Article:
Travelling to Infinity
by Jane Hawking
A few weeks ago, I went to see the award-winning James Marsh film, The Theory of Everything, with Eddie Redmayne as Stephen Hawking and Felicity Jones as his wife, Jane.
I don’t know Stephen Hawking personally but have been an admirer of Hawking the scientist for a long time now. The acting in the movie was superb and the storyline gave me a lot to think about. Often, film-makers mess with books so that the original work becomes unrecognisable, and I wondered, was it really like that? So I decided to read the book to find out. I was surprised to learn that Jane Hawking had first published her memoir in 1999, under the title Music to Move the Stars.
Stephen Hawking is such a well-known personality that he needs no introduction. Most people in the world will recognise his photograph and will know of his books and other publications, even if they haven’t read them. Struck down with motor neurone disease in his early twenties, confined to a wheelchair and, since 1985, deprived of the power of natural speech, Hawking has defied the odds to become one of the most important scientists and mathematicians of his generation (and probably of any other). But what about Jane, his first wife and mother of his three children?
‘ “Oh Jane! You are marrying into a mad, mad family!” ‘
The Theory of Everything, the movie, brilliant though it is, gives a very condensed – and even sanitised – version of the Hawkings’ life together. Travelling to Infinity paints an altogether different picture. Two remarkably intelligent and ambitious people are trapped by fate in what seems an ‘impossible marriage’, where the career and emotional needs of one are subordinated to the career and physical needs of the other. Here, we have in Jane’s own words how she fell in love and married a man whom she knew to have a terminal illness; how, putting aside her plans for an academic career of her own, she looked after Stephen’s medical needs (with apparently very limited help from the NHS), encouraged him in his work, travelled with him (despite a morbid fear of flying), and bore and brought up their children. These things she did for twenty-five years, living as an appendage in her husband’s shadow, losing her confidence and sense of worth, until the marriage was ripped apart by the intrusions of the press, film crews, a life lived in the public domain, accusations of disloyalty and an ever-present gaggle of nurses and other carers.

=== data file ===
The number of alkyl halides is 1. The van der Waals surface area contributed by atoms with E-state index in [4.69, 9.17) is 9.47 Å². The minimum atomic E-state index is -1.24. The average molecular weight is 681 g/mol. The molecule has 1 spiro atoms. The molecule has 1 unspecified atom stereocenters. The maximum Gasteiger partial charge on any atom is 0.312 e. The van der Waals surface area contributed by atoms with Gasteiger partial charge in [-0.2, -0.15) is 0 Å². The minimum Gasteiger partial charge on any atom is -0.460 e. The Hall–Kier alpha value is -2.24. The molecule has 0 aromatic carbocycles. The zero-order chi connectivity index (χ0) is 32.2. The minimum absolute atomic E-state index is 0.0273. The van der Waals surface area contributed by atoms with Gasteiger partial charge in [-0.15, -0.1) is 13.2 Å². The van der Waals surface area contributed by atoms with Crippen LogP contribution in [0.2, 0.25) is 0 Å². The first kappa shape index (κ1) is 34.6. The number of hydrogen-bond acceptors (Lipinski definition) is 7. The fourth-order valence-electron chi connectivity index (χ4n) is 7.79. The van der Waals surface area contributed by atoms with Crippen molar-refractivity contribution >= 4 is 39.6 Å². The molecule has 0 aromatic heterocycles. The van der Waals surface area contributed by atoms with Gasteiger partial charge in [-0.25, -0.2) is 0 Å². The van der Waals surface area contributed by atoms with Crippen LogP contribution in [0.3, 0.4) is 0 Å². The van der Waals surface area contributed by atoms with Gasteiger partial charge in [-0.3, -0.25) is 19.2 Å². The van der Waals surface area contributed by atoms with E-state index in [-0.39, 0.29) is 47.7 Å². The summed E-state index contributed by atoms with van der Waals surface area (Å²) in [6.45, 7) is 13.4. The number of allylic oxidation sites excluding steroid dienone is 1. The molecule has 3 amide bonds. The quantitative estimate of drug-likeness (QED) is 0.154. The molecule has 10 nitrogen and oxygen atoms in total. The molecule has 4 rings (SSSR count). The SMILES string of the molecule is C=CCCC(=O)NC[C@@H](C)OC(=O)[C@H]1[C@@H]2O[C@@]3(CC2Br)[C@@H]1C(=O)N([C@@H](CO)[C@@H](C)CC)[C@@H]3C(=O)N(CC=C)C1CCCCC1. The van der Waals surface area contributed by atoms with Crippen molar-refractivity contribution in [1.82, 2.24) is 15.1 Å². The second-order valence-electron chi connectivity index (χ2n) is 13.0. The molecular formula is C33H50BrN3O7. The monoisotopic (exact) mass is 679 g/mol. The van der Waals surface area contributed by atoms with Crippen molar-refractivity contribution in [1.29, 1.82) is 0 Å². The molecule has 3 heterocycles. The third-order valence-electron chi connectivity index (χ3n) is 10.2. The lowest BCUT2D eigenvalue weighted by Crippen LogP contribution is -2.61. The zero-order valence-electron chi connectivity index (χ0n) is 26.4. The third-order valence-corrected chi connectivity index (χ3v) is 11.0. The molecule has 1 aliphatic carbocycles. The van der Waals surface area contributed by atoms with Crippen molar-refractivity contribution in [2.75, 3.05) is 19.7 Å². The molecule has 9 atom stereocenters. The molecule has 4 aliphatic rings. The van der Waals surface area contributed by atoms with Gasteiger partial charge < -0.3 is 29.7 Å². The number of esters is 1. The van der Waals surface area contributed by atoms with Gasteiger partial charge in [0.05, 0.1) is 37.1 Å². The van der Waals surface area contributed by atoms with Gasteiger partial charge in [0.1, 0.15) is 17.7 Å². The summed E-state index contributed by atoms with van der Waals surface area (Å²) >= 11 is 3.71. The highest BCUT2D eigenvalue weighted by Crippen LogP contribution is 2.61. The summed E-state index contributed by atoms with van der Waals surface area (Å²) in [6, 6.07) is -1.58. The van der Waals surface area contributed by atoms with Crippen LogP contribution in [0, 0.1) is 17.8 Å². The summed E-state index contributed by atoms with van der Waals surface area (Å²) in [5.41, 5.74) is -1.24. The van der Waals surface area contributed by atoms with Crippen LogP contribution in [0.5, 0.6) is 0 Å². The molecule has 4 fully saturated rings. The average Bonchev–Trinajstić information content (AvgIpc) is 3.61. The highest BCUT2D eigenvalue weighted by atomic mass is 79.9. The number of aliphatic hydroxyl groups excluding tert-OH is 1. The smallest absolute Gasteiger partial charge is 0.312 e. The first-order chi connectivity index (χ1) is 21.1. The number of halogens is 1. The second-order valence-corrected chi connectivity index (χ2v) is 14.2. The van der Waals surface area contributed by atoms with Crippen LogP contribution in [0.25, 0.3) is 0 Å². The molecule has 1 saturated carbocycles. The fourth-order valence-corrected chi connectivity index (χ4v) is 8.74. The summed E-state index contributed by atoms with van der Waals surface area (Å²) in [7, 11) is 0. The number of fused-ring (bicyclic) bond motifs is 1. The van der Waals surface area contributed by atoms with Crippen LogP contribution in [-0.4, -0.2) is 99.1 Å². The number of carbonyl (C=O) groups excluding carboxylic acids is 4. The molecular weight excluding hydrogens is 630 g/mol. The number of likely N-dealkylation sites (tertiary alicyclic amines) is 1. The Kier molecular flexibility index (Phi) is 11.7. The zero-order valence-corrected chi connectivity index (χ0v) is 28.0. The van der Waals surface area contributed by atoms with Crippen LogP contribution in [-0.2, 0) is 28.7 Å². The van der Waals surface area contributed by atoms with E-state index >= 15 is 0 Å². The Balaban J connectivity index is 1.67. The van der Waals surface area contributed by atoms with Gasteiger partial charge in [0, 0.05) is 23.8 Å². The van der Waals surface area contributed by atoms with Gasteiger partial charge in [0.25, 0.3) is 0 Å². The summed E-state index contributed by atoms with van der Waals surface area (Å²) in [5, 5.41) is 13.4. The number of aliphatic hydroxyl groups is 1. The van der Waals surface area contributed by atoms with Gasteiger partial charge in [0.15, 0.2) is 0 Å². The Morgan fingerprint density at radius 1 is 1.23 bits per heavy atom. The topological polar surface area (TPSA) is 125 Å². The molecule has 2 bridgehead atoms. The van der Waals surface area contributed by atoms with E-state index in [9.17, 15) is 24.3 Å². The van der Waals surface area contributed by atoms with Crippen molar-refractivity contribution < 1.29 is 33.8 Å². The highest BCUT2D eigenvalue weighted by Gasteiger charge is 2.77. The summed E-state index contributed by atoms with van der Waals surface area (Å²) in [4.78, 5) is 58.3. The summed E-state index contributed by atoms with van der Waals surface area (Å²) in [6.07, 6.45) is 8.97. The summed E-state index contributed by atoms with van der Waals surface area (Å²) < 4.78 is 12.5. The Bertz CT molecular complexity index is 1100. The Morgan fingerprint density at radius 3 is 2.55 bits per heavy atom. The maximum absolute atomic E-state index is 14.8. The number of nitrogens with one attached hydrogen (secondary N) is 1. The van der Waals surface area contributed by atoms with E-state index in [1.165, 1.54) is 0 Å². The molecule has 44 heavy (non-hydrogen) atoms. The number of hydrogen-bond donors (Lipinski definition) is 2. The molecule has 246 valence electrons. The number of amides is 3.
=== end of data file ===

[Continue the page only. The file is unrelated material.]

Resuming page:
‘My spirit rebelled at the shallowness of so many of the people who had recently come into our lives. They had never come face to face with successions of multiple crises. They had never had to confront the overwhelming trauma of living in the face of death;’
The story begins in the early 1960s when Stephen, newly graduated from Oxford, invites Jane to a party. It takes us through their early years together, the diagnoses of Stephen’s illness, the trips to Europe and America, the countless awards and honours and the eventual publication of A Brief History of Time. It also gives us a glimpse of their most unusual family life as well as of the rigid and unfeeling world of academia. There is much name-dropping, not one feels with any attempt to impress but simply as a natural consequence of the circles in which the Hawkings move – Kip Thorne, Roger Penrose, Richard Feyman, and many more with which anyone interested in science will be familiar.
The Hawkings’ lives are never normal, and Jane does not pretend that they are. One surmises that being the wife of a genius is bound to leave a woman isolated at times. Jane’s own academic interests, languages and mediaeval Spanish poetry, are poles apart from questions about the origins of the universe and from the scientific cadre in which Stephen moves. Awareness of crippling illlnesses like motor neurone disease and multiple sclerosis in 1960s to 1980s Britain was scant and health service provision inadequate. We are constantly being reminded that, although neither of the Hawkings come from poor families, the pressures to finance Stephen’s care are always severe. That the Hawking children have apparently found success in their chosen careers is in no small measure due to a mother who was prepared to sacrifice her own identity to ensure their lives were as ‘normal’ as they could possibly be.
Because it deals with real people, Jane Hawking’s writing is not without humour. But, as well as a memoir about devastating illness, about genius and success, about hope and despair, Travelling to Infinity is above all a book about friendship and love. For, without love, how could this ‘impossible marriage’ have survived as long as it did? Without friendship, how might the relationship between two immensely courageous people have survived the break-up and two divorces and remarriages that, to express in Jane’s final words:
‘In fact we are all just about to go on holiday together!’